Lessons on women peacekeepers: Interview with Deputy Inspector General Seema Dhundia

Seema Dhundia is Deputy Inspector General and commander of the first all-woman Indian paramilitary as well as the United Nation’s first all-woman police unit. UN Women spoke to her about the challenges and experiences of being a woman peacekeeper.


Seema Dhundia leads the force. Photo Credit: Eric Kanalstein/The United Nations
New Delhi - Deputy Inspector General Seema Dhundia was the commander of the first all-women paramilitary in India as well as the head of the United Nations first all-women police unit that was dispatched to Liberia in 2007. The positive impact created by Seema and her team have left a lasting legacy in Liberia and around the world. The highly professional work of her team speaks volumes of the importance of including women in peacekeeping.

Units such as Seema’s exemplify the resolutions passed by the United Nations Security Council, such as Resolution 1325 on ‘Women, Peace and Security.’ This resolution acknowledges the unique experiences that women face in times of conflict and, thus, the crucial input they have to offer towards building long-lasting sustainable peace. 

UN Women had a chance to talk with Seema Dhundia about her experiences, insight and comments pertaining to women and peacekeeping.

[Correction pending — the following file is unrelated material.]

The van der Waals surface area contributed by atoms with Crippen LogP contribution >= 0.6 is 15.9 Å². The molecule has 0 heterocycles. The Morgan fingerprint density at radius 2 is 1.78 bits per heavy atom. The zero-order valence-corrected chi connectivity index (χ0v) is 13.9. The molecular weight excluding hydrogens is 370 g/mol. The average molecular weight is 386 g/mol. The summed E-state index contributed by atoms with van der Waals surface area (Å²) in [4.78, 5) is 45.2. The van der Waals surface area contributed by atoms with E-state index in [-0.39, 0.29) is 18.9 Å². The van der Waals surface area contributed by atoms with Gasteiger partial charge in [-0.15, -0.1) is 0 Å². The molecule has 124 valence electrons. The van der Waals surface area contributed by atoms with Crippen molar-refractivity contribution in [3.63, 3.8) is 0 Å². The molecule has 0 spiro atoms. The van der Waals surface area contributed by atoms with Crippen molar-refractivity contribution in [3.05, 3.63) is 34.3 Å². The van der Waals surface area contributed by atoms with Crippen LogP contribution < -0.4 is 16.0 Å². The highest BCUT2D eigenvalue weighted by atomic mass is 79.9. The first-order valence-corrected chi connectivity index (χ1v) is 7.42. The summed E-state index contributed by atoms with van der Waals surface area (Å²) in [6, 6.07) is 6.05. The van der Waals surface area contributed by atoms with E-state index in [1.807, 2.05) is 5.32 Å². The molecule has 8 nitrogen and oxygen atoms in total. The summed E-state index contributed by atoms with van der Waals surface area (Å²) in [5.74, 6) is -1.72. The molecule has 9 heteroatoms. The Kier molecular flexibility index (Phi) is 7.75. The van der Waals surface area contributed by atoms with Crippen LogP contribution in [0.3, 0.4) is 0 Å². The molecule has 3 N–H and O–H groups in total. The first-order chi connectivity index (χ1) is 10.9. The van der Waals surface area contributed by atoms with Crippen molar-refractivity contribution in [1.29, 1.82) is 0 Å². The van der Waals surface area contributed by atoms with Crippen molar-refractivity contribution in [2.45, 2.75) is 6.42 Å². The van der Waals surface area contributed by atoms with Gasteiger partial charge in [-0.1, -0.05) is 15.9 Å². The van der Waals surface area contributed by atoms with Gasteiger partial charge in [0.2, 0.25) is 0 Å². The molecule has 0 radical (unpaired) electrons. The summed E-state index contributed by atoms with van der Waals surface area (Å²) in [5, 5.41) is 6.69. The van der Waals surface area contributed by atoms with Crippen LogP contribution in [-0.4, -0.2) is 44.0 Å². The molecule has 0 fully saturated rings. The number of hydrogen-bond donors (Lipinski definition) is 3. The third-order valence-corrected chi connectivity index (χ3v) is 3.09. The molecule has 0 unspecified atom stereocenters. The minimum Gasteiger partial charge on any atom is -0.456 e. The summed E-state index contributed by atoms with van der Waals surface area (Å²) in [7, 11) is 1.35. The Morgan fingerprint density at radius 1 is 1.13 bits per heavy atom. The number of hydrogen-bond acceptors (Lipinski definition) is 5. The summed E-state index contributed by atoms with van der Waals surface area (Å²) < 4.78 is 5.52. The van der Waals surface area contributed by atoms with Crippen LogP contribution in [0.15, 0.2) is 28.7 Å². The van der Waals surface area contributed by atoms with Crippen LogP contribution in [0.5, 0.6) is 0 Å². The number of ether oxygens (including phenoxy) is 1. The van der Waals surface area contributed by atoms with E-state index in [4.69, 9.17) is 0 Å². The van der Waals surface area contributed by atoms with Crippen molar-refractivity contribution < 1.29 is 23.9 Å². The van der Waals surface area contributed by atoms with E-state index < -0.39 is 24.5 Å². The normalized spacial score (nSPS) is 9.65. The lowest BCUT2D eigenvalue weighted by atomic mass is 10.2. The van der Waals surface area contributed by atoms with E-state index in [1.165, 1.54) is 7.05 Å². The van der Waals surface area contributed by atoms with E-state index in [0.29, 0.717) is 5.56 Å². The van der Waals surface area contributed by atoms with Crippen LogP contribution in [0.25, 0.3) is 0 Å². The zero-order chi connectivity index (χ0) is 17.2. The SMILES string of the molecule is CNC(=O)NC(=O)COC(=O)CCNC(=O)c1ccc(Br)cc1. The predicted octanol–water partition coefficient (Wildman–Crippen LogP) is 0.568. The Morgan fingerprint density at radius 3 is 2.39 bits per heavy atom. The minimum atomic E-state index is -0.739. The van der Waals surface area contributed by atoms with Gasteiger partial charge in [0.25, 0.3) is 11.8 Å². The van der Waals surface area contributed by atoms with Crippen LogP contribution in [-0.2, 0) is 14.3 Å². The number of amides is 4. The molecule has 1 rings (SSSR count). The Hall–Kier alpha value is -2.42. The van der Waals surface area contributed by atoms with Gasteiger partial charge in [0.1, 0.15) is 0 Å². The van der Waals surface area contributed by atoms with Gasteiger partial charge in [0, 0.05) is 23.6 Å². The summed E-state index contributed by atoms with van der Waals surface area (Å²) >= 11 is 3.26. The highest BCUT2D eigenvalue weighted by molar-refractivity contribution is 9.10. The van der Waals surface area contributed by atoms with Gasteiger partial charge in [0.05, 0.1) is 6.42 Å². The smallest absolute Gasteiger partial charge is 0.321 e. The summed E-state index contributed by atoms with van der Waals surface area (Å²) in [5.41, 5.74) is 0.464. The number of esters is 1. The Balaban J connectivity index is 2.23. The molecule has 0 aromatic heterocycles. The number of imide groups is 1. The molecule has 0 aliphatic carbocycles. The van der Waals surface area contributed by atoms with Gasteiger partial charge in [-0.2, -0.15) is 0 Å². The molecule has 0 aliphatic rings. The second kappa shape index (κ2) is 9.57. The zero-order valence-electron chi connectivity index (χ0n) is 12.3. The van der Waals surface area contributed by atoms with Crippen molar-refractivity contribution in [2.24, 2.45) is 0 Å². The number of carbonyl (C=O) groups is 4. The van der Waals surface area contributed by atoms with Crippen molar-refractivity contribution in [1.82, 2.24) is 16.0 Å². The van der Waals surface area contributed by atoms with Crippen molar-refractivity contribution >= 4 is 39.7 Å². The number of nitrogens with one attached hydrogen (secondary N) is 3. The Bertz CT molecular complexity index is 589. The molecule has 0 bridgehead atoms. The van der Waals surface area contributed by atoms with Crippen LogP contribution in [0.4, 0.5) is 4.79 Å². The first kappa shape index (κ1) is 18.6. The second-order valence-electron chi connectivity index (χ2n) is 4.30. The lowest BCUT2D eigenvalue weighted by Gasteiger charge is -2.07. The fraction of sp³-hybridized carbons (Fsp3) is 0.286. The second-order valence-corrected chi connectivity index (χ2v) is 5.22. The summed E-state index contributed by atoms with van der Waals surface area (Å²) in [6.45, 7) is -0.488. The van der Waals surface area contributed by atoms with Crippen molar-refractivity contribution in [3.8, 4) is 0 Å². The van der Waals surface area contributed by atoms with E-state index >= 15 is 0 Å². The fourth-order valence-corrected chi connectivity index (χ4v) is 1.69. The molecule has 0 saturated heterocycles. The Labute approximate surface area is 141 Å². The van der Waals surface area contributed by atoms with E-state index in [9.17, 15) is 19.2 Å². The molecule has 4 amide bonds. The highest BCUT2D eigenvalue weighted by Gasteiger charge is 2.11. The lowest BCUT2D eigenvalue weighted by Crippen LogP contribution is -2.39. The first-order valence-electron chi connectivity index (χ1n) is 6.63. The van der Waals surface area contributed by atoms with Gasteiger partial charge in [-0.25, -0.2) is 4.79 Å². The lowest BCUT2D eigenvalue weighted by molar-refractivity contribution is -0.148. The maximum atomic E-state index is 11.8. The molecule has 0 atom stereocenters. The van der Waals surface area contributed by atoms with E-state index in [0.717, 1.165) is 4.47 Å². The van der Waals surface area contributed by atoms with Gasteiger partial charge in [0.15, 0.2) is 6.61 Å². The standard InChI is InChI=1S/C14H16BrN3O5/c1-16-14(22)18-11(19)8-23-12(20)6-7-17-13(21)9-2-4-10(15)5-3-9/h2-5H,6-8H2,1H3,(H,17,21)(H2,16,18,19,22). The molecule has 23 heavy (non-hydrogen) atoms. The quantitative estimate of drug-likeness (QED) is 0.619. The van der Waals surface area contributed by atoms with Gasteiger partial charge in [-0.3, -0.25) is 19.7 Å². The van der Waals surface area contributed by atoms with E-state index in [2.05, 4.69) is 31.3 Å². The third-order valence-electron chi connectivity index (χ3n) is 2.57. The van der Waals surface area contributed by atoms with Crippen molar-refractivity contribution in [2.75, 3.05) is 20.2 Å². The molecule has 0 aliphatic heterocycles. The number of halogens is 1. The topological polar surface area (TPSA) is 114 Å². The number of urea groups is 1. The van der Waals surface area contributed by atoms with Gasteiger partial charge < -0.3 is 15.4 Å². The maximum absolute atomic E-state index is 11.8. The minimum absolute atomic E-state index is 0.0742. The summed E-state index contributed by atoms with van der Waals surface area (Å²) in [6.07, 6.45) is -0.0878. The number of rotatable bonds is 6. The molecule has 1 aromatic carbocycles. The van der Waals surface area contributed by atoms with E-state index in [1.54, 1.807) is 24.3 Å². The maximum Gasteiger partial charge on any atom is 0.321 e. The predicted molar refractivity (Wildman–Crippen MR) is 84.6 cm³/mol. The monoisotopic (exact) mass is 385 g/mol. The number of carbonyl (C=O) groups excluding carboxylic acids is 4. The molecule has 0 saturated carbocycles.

UN Women: Throughout your career you have overcome many hurdles and conquered territories hitherto unchartered by women. What led you down this career path?

 Seema Dhundia: I will give credit to my education, my upbringing and my home environment as a child. I also attribute my success to my training I got though my academy. Furthermore, the unconditional support from my parents had a large impact on my success. All of the above have contributed to making it a success.

UN Women: What advice do you have for other women who may be feeling the same sense of admiration and allure for the ‘blue helmet’?

 Seema Dhundia: I would advise them to train hard and stay focused. Stay mentally, emotionally and physiologically balanced because these are the traits that are very needed in many post-conflict ridden societies.

 UN Women: Do you think societal perception of women and the existing pervasive patriarchal mindsets make it difficult to find female recruits?

Seema Dhundia: In any given society, women are considered as the weaker sex and are often considered to be fragile and soft. Gender roles are defined in some extent right from childhood. They are conditioned to such perceptions and by the time they grow up, they automatically look for these kinds of professions. The mindsets have to be changed right from the beginning. It can only happen through education. If girls are given the proper education and the right kind of environment, I think that is what will make a difference.

UN Women: What do you feel is the greatest impact of more women as peacekeepers?